Subject: Re: Headlamps and Rainy Days - Help? (sort of long)
    To: ROSSE_J@gold.colorado.edu

    >I ordered those high-powered lamps (70/80w) that
    >were previously mentioned on the net. I'm still not a happy camper. First,
    >I was shocked at how little difference they made.

    Part of the problem has to do with the beam patterns forced on manufacture's by the US goverment. In order to be 'street legal' in most parts of the US, there has to be a specified pattern to the low beams. Unfortunately, on cars with only two headlights, this implies many limitations on the high beams.

    The best solution is to go for a set of auxlary lights. For most people's needs, something like a pair of driving lights will work best. There is a great difference in the quality of driving lights, so careful choosing is in order. I rate them (from best to worse) like this: Marchal, Cibie', Carrello, Hella, Bosch Rallye, PIAA, IPF, Bosch Pilot, misc others.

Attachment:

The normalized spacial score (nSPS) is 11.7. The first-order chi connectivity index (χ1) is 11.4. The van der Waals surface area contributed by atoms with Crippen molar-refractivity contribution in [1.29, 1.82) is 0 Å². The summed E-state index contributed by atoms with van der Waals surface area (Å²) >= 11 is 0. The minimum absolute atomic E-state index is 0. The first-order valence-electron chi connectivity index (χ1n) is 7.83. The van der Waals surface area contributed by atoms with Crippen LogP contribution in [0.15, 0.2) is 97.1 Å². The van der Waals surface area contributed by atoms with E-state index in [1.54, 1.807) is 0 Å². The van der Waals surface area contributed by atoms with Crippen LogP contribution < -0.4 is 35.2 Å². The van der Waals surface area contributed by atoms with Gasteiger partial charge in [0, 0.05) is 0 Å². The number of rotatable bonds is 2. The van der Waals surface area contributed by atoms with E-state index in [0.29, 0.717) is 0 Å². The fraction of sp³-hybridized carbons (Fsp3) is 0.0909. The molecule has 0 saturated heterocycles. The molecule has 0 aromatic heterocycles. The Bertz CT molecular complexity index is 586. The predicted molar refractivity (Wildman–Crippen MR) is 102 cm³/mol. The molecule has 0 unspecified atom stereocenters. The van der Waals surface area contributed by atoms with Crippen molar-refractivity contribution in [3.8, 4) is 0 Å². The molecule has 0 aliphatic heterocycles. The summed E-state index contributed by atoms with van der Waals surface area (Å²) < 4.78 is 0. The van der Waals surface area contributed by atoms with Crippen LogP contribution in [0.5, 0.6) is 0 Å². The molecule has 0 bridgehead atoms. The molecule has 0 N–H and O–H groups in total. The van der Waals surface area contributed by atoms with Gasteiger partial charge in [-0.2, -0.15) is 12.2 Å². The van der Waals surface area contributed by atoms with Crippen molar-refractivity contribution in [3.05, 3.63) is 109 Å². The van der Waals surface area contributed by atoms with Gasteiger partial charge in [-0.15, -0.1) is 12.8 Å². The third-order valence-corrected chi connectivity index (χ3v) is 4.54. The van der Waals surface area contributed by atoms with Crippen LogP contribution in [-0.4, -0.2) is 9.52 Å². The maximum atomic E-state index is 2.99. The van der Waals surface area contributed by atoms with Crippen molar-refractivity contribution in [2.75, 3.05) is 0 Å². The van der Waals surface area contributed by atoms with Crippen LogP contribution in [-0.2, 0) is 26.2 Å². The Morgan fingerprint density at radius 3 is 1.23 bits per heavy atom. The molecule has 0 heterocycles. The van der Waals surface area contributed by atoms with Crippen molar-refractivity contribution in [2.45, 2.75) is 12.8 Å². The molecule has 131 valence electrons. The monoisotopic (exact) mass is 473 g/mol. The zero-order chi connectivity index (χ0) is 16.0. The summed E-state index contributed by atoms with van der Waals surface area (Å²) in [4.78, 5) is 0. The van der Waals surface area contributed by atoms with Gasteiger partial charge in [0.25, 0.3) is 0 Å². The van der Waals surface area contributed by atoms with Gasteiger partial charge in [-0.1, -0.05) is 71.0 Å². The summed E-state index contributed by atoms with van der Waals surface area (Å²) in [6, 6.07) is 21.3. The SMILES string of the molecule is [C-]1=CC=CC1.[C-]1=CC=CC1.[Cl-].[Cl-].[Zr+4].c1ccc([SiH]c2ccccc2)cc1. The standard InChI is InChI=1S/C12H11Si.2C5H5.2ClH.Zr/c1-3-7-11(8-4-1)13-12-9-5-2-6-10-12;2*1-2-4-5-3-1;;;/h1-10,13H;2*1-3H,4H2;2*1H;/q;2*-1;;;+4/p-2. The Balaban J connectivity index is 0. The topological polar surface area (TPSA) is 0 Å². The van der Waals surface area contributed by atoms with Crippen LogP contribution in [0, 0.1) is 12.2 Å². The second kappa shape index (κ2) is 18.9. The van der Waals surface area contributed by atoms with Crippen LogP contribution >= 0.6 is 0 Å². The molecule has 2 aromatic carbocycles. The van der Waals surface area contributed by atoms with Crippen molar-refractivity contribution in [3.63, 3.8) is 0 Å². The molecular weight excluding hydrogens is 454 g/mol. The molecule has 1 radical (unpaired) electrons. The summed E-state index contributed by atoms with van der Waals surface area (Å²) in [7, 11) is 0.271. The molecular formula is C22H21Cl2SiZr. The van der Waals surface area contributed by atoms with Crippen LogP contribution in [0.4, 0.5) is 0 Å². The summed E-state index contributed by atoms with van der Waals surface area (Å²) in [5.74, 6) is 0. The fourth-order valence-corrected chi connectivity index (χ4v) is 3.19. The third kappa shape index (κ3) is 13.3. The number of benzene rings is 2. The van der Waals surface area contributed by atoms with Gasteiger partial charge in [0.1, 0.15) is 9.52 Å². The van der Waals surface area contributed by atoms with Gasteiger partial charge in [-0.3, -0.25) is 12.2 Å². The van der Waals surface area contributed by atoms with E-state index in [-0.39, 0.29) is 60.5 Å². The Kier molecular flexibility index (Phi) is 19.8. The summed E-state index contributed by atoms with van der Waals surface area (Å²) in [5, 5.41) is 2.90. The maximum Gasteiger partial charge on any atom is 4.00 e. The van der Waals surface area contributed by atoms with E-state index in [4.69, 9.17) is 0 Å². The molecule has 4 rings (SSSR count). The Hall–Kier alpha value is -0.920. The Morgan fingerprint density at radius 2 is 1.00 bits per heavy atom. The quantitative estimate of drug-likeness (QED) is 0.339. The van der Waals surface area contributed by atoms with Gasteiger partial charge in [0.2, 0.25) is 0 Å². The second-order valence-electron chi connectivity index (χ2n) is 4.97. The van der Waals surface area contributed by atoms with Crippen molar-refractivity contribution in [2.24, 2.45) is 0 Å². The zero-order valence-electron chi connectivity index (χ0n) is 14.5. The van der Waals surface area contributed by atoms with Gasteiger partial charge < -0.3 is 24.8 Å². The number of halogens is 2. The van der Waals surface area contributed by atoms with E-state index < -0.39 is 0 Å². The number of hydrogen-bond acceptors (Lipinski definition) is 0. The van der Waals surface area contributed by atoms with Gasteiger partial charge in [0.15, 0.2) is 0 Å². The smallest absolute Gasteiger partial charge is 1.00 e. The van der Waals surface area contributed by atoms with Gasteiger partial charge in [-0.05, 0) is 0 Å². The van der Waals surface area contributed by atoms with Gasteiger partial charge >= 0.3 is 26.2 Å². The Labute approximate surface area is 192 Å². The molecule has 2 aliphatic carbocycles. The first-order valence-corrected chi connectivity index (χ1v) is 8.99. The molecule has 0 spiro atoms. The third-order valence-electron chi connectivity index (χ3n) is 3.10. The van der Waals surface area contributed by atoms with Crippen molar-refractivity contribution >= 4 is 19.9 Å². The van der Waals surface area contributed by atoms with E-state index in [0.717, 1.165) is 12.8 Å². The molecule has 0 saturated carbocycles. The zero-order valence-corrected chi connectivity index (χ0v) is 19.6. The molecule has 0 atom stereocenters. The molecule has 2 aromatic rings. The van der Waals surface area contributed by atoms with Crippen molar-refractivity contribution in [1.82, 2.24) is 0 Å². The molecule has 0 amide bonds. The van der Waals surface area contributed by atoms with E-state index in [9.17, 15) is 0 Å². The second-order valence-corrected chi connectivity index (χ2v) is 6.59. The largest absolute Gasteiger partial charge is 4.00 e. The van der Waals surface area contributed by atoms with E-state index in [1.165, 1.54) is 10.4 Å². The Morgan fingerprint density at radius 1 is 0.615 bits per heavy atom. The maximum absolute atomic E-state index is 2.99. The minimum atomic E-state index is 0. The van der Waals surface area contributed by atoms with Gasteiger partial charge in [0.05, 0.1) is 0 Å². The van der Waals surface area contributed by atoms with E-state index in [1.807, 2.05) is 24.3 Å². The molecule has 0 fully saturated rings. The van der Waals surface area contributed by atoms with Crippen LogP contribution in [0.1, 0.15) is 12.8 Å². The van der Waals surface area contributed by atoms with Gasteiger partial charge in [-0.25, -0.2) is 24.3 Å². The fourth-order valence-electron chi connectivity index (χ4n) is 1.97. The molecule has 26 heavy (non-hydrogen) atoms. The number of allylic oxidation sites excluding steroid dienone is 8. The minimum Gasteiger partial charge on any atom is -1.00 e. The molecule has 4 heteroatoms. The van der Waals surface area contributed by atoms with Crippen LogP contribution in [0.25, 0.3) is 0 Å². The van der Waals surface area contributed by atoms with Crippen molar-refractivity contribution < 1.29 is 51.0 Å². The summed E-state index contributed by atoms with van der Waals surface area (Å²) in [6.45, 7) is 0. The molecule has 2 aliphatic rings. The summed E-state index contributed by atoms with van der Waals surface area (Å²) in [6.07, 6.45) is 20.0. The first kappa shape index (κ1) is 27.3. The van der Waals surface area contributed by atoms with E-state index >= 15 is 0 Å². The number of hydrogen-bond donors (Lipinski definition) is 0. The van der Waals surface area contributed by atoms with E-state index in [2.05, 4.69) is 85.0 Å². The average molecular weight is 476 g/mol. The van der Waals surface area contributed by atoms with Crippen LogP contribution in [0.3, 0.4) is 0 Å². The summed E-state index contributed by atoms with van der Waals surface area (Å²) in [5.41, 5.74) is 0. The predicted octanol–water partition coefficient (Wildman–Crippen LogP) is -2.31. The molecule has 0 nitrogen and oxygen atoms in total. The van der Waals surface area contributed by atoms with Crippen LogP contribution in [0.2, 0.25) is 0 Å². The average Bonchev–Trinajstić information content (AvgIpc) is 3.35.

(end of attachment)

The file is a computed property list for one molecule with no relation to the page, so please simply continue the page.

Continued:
There is also a size question. In Auxilary lights, Bigger == better. The larger the unit, the larger the bulb that can be safely run, and the better the control on focussing the light.

    >But the real bummer was last night when I left work and found that the
    >dash lights and tail lights didn't work....The "automatic relay" (that
    >activates the low beams, but turns them off when the ignition is turned off)
    >was toast. There was some corrosion inside, but I assume the main reason for
    >the pitted contacts was the higher current draw of the new lamps.

    It is possible that the higher draw hurt the relay, but I am not convinced, mainly because I used to run 90/100W H4s, 105W H2s in the quad headlights on my former 740Turbo with no problems. It also has the same 'automatic shutoff' feature. (I also had the stock Bosch Pilot Fogs bulbed up to 100W. Those little guys got real hot.) I suspect the corrosion did not help things and that combined with the higher current, you ran into problems.

    >So, now I'm wondering what I should do: 1) risk the price of the $16 relay
    >to see if it happens again (maybe the corrosion was the core problem);